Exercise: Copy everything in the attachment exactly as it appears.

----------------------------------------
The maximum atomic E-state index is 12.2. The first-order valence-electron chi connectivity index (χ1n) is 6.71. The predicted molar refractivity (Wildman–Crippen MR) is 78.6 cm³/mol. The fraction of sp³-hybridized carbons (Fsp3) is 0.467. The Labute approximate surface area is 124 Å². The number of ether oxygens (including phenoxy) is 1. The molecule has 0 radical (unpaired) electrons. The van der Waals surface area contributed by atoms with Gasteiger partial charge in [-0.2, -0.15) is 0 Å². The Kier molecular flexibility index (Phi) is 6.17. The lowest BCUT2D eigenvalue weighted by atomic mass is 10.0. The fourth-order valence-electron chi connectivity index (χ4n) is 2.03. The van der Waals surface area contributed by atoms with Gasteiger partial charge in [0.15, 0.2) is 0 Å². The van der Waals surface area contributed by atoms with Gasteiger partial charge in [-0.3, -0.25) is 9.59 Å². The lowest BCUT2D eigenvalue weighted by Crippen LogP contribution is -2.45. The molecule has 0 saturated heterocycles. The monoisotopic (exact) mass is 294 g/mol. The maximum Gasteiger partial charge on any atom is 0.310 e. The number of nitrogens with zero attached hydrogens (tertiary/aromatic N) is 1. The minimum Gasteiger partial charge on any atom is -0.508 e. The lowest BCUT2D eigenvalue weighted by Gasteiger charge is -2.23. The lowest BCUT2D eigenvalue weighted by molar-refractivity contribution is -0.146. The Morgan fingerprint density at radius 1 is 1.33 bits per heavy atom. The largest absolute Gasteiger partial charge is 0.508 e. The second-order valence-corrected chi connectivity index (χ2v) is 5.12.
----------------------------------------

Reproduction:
The maximum atomic E-state index is 12.2. The first-order valence-electron chi connectivity index (χ1n) is 6.71. The predicted molar refractivity (Wildman–Crippen MR) is 78.6 cm³/mol. The fraction of sp³-hybridized carbons (Fsp3) is 0.467. The Labute approximate surface area is 124 Å². The number of ether oxygens (including phenoxy) is 1. The molecule has 0 radical (unpaired) electrons. The van der Waals surface area contributed by atoms with Gasteiger partial charge in [-0.2, -0.15) is 0 Å². The Kier molecular flexibility index (Phi) is 6.17. The lowest BCUT2D eigenvalue weighted by atomic mass is 10.0. The fourth-order valence-electron chi connectivity index (χ4n) is 2.03. The van der Waals surface area contributed by atoms with Gasteiger partial charge in [0.15, 0.2) is 0 Å². The van der Waals surface area contributed by atoms with Gasteiger partial charge in [-0.3, -0.25) is 9.59 Å². The lowest BCUT2D eigenvalue weighted by Crippen LogP contribution is -2.45. The molecule has 0 saturated heterocycles. The monoisotopic (exact) mass is 294 g/mol. The maximum Gasteiger partial charge on any atom is 0.310 e. The number of nitrogens with zero attached hydrogens (tertiary/aromatic N) is 1. The minimum Gasteiger partial charge on any atom is -0.508 e. The lowest BCUT2D eigenvalue weighted by Gasteiger charge is -2.23. The lowest BCUT2D eigenvalue weighted by molar-refractivity contribution is -0.146. The Morgan fingerprint density at radius 1 is 1.33 bits per heavy atom. The largest absolute Gasteiger partial charge is 0.508 e. The second-order valence-corrected chi connectivity index (χ2v) is 5.12.